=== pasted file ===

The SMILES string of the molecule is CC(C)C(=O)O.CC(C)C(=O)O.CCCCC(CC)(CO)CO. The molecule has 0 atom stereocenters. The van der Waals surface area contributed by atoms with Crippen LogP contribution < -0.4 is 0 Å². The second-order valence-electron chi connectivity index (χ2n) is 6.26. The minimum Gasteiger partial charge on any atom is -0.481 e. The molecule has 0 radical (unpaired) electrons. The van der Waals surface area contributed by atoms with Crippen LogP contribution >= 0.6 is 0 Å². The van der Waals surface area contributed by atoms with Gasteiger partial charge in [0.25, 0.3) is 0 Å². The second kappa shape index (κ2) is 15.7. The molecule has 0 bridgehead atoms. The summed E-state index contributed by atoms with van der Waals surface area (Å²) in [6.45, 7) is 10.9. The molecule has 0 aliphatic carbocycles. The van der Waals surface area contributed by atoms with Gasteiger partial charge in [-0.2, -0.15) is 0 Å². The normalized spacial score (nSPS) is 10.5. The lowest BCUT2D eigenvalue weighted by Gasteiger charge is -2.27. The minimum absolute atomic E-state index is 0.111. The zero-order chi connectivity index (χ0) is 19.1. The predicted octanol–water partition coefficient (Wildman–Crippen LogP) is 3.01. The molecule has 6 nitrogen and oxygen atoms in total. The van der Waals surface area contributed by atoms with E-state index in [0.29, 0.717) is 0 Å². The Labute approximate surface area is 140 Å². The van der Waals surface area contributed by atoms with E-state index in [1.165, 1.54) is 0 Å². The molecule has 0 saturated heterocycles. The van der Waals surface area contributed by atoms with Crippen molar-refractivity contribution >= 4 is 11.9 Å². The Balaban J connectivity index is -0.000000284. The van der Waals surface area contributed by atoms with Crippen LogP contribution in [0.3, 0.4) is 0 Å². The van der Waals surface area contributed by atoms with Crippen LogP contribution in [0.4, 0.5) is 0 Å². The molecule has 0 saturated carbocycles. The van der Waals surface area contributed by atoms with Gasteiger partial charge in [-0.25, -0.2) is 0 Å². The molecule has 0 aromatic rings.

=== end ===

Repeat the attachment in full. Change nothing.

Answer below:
The SMILES string of the molecule is CC(C)C(=O)O.CC(C)C(=O)O.CCCCC(CC)(CO)CO. The molecule has 0 atom stereocenters. The van der Waals surface area contributed by atoms with Crippen LogP contribution < -0.4 is 0 Å². The second-order valence-electron chi connectivity index (χ2n) is 6.26. The minimum Gasteiger partial charge on any atom is -0.481 e. The molecule has 0 radical (unpaired) electrons. The van der Waals surface area contributed by atoms with Crippen LogP contribution >= 0.6 is 0 Å². The van der Waals surface area contributed by atoms with Gasteiger partial charge in [0.25, 0.3) is 0 Å². The second kappa shape index (κ2) is 15.7. The molecule has 0 bridgehead atoms. The summed E-state index contributed by atoms with van der Waals surface area (Å²) in [6.45, 7) is 10.9. The molecule has 0 aliphatic carbocycles. The van der Waals surface area contributed by atoms with Gasteiger partial charge in [-0.2, -0.15) is 0 Å². The normalized spacial score (nSPS) is 10.5. The lowest BCUT2D eigenvalue weighted by Gasteiger charge is -2.27. The minimum absolute atomic E-state index is 0.111. The zero-order chi connectivity index (χ0) is 19.1. The predicted octanol–water partition coefficient (Wildman–Crippen LogP) is 3.01. The molecule has 6 nitrogen and oxygen atoms in total. The van der Waals surface area contributed by atoms with E-state index in [0.29, 0.717) is 0 Å². The Labute approximate surface area is 140 Å². The van der Waals surface area contributed by atoms with E-state index in [1.165, 1.54) is 0 Å². The molecule has 0 saturated heterocycles. The van der Waals surface area contributed by atoms with Crippen molar-refractivity contribution >= 4 is 11.9 Å². The Balaban J connectivity index is -0.000000284. The van der Waals surface area contributed by atoms with Crippen LogP contribution in [0.3, 0.4) is 0 Å². The van der Waals surface area contributed by atoms with Crippen LogP contribution in [0.4, 0.5) is 0 Å². The molecule has 0 saturated carbocycles. The van der Waals surface area contributed by atoms with Gasteiger partial charge in [-0.25, -0.2) is 0 Å². The molecule has 0 aromatic rings.